Andersen Tawil syndrome – a case study
KeywordsAndersen Tawil Syndrome, Andersen, Tawil, ATS, protein KIR 2.1, dilated cardiomyopathy
The first case of a patient with periodic paralysis of muscles accompanied by ventricular arrhythmias was described in 1963 by Klein and colleagues. In 1971, the team led by E.D. Andersen published a paper on the familial coexistence of neurological disorders and arrhythmias accompanied by dysmorphic features, suggesting a new, unclassified disease syndrome . Another report, this time by the Tawil team, analized 10 cases described up to the time and 4 new diagosed by him, giving the genetic basis for understanding the mechanisms of the disease inheritance . In 2003, the syndrome described by Tawilla was named after Andersen and Tawill (Andersen Tawil Syndrome - ATS).
ATS (syn. long QTc syndrome, type 7, LQTS 7,) is a rare genetic disorder inherited in an autosomal dominant manner. So far around 200 diagnoses of ATS have been made in the world. Mutations in the KCNJ2 gene located on the long arm of chromosome 17, encoding the Kir 2.1 protein, are responsible for the disease subtype 1, which accounts for 60% of the described cases. This protein is a component of the potassium ion channel, and its abnormal structure and function is the cause of repolarization disorders in the cells of the heart and skeletal muscles. However, in 6-20% of patients from families with confirmed presence of KCNJ2 mutations, no clinical symptoms of the syndrome were reported. It proves its differentiated penetration, and the genetic mechanism in the remaining patients remains unknown.
Despite the fact that patients with ATS are a very heterogeneous group in terms of the observed symptoms, this syndrome has a classic triad:
changes in the ECG trace of the T wave and the presence of the U wave (extended duration of the descending arm of the T wave, a characteristic wide U wave and a wide combination of T and U waves - these features distinguish ATS from other long QTc syndromes) and arrhythmias in the form of single multifocal premature ventricular beats, polymorphic, bidirectional ventricular tachycardia, which may be asymptomatic or, more often, cause palpitations. Less common manifestations of arrhythmias are fainting, cardiac arrest and sudden cardiac death.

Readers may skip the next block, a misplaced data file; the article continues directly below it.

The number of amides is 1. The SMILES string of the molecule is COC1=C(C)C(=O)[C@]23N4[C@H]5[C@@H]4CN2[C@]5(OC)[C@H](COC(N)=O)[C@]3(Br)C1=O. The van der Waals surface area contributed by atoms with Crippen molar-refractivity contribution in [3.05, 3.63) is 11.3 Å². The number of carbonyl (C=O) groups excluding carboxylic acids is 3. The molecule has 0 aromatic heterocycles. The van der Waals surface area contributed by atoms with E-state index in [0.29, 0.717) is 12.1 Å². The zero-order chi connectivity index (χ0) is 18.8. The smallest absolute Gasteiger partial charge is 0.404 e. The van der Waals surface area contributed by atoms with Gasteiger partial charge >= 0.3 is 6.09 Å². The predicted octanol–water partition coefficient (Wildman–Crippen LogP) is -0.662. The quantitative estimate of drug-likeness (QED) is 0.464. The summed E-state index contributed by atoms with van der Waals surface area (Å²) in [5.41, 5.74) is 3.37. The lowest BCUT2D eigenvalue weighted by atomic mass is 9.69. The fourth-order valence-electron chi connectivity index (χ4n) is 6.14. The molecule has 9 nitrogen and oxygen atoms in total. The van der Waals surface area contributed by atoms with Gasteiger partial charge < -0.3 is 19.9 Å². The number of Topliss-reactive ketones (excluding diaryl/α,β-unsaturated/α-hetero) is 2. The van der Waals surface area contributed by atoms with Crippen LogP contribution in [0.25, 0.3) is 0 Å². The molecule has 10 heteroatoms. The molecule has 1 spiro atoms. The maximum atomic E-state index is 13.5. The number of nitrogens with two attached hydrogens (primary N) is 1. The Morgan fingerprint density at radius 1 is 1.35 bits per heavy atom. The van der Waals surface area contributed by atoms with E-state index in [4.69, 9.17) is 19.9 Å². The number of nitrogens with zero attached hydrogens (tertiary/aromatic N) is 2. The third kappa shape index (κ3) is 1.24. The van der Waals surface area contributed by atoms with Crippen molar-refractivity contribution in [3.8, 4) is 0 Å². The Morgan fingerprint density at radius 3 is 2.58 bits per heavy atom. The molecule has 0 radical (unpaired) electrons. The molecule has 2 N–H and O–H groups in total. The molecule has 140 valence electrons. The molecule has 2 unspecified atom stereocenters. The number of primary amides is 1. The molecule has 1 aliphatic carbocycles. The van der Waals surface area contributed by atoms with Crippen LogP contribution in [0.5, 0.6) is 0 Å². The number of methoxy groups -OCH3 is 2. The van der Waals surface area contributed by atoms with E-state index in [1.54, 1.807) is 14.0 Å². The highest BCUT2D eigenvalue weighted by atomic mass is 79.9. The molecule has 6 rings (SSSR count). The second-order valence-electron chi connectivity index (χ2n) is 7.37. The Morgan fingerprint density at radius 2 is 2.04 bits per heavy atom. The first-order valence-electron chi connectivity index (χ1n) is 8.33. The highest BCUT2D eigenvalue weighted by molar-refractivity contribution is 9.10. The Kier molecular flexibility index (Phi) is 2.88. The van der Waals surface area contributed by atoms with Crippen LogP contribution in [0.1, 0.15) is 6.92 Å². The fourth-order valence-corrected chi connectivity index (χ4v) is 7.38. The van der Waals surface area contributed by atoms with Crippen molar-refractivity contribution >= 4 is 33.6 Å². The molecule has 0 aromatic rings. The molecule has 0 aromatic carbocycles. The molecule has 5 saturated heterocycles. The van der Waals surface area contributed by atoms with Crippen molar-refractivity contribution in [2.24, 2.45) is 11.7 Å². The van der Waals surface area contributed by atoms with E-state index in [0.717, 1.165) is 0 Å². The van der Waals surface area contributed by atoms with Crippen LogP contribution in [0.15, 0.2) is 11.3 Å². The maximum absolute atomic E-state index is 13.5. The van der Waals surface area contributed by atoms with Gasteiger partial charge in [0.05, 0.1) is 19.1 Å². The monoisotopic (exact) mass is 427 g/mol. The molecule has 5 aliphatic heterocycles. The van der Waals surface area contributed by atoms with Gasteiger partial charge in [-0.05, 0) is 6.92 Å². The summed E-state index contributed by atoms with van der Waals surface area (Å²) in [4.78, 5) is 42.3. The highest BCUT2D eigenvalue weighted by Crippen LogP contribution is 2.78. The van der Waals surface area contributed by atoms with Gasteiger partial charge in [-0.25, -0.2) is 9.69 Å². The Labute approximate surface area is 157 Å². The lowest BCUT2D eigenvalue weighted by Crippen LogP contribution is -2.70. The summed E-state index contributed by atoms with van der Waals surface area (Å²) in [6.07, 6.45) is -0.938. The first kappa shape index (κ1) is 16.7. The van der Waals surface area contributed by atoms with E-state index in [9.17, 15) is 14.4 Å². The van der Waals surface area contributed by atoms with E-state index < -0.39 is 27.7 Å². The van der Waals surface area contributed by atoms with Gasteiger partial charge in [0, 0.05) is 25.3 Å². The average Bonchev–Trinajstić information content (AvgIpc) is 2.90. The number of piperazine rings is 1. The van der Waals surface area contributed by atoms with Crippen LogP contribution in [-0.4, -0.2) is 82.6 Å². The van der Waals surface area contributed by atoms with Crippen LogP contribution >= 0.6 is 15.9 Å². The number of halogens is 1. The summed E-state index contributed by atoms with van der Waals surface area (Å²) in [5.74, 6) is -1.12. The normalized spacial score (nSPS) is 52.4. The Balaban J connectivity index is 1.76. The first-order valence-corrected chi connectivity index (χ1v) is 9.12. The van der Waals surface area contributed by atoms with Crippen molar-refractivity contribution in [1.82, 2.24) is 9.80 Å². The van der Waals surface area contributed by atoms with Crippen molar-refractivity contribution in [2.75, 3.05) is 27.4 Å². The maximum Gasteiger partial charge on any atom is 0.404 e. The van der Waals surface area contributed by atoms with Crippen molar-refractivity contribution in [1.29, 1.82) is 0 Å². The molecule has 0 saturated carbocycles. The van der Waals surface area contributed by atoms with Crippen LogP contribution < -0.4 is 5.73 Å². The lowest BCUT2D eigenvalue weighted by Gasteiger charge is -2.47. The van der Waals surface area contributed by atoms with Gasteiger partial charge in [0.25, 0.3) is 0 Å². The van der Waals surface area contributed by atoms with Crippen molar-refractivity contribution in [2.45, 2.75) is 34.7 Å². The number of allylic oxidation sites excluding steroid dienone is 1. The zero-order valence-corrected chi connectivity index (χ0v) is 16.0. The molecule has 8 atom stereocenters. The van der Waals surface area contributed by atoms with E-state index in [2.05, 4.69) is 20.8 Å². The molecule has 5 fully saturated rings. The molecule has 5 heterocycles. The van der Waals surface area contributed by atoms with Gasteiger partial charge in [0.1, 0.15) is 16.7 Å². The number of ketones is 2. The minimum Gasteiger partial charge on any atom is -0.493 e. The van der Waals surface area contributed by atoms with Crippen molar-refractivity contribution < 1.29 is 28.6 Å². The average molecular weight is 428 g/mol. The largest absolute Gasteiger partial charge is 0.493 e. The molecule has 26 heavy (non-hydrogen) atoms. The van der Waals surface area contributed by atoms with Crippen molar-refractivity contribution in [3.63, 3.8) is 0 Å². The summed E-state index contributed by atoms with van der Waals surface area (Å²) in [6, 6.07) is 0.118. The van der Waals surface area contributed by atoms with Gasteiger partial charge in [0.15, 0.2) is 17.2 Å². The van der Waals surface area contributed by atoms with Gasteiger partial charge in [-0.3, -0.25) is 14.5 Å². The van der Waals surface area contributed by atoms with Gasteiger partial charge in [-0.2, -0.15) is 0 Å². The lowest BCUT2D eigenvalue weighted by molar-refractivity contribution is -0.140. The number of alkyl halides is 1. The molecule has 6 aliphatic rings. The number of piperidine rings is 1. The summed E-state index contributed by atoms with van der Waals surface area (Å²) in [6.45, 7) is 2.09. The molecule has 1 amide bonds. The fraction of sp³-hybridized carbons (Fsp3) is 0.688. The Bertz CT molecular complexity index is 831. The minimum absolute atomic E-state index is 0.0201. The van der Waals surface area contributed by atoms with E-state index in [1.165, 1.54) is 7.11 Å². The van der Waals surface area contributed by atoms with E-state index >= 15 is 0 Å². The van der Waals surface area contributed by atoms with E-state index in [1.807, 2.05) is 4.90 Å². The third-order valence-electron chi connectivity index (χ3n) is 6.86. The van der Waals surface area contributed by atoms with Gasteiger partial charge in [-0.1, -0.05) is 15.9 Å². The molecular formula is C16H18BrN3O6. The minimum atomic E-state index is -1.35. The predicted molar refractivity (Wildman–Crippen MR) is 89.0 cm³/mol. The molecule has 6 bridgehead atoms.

2. periodic muscle strenght impairment (periodic paralysis) occurring most often after a prolonged period of rest or during rest after intense exercise, accompanied by a decrease in the concentration of potassium in the blood serum; in some cases, there is a constant, albeit slight, weakening of muscle strength
3. typical malformations (dysmorphia), most often including short stature, hypertelorism, small mandible, low-set auricles and abnormalities of curvature within the spine.
In patients with an unconfirmed genetic mutation, the diagnosis of ATS requires at least two of the above-mentioned symptoms. However, in some genetically confirmed cases their expression may be very low
Due to the described dysfunctions in the cognitive sphere, mainly in the field of reading skills and mathematical skills, patients should also be covered by psychological care, and due to behavioral changes, in some cases also psychiatric.
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